The $1.8-billion figure "is well within the range of what was expected," said Roger Berliner, a Washington energy lawyer with Manatt, Phelps & Phillips who is representing Los Angeles County in the case.

An appendix to the ruling, captioned "Who Owes What To Whom," provided a rough accounting for each company.

For example, Birchman found that Duke overcharged by $71.5 million. But it was owed $265 million. The net result: Duke still is owed $193.5 million.

Pat Mullen, a Duke spokesman, said the judge's finding "confirms that Duke Energy is owed substantially more ... than could ever be credited back to the state."

"To the extent that the judge's findings will move the refund issue any closer to finality, Duke Energy considers that a positive step," Mullen said.

Other firms said they also were pleased with the ruling.

The recommended $1.8-billion refund "is a fairly significant number," said Jan Smutny-Jones, executive director of Independent Energy Producers, a trade group representing California generators. "The state should ... declare victory and go home."

One of the main reasons California and FERC are so far apart on refunds is that the state says consideration should include power charges dating to early 2000, instead of the fall of that year. That change could garner the state $2 billion, Davis said.

FERC's board, however, has said it has no legal authority to consider a broader time frame for refunds. The Oct. 2, 2000, starting date was determined by the date on which the first complaint of overcharges was filed, FERC officials say.

FERC also refused to consider ordering refunds for electricity purchases by the state Department of Water Resources on behalf of the cash-strapped utilities, on the grounds that the state agency was not a utility. Davis called that "an artificial constraint that makes no sense" and said it cost the state $3.4 billion in refunds.

Last July, FERC decided that California could not offer evidence of market manipulation. But the ruling was overturned by a federal appeals court, and the state is assembling that information and preparing to submit it next year.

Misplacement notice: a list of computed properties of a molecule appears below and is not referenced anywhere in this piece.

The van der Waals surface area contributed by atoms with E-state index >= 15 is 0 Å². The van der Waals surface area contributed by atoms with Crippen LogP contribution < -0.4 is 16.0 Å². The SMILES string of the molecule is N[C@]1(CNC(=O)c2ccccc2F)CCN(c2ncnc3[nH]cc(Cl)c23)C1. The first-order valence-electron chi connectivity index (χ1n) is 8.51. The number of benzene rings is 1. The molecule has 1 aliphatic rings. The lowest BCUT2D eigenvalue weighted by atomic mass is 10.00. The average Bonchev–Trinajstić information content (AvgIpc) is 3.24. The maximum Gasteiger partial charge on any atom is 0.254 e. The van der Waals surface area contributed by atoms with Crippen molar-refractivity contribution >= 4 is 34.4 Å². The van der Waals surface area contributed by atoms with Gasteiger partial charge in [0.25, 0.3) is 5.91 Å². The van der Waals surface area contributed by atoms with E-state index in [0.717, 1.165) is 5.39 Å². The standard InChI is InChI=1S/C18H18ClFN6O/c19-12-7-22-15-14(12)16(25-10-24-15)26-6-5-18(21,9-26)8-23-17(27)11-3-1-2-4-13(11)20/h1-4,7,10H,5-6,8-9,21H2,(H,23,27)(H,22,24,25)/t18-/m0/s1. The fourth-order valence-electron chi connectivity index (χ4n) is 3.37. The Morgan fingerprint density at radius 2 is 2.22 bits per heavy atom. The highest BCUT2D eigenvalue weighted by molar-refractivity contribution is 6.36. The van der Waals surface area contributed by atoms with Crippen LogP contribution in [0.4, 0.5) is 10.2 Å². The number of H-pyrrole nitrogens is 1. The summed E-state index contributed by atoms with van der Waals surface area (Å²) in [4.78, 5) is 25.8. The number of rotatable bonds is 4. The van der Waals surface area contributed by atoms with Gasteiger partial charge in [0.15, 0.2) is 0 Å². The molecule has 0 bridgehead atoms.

Other state officials echoed the governor's criticism of FERC.

"Let me get this straight the judge found California ratepayers were indeed ripped off, but at the end of the day, they still owe the energy generators $1.2 billion?" said Sen. Debra Bowen (D-Marina del Rey), chairwoman of the Senate Energy, Utilities and Communications Committee. "I hope FERC and the generators aren't holding their breath, waiting for that check to be cut."

Loretta Lynch, president of the California Public Utilities Commission, said: "FERC's awarding of $1.8 billion is merely a slap on the wrist to the energy companies that illegally lined their pockets at California ratepayers' expense. FERC must not approve a proposed decision that defies logic and rewards criminal behavior."

FERC officials counter that such criticism is unfair, given that the agency now is committed to aggressively policing the energy markets.

Tom Dresslar, a spokesman for California Atty. Gen. Bill Lockyer, said the decision was "not all bad."

"It's obviously, in terms of the $1.8 billion, not the number that we think is accurate," he said. But several of the findings bolster the state's case, "so it's something we can build on."

Alonso-Zaldivar reported from Washington, Vogel from Sacramento and Rivera Brooks from Los Angeles.If you want other stories on this topic, search the Archives at . For information about reprinting this article, go to .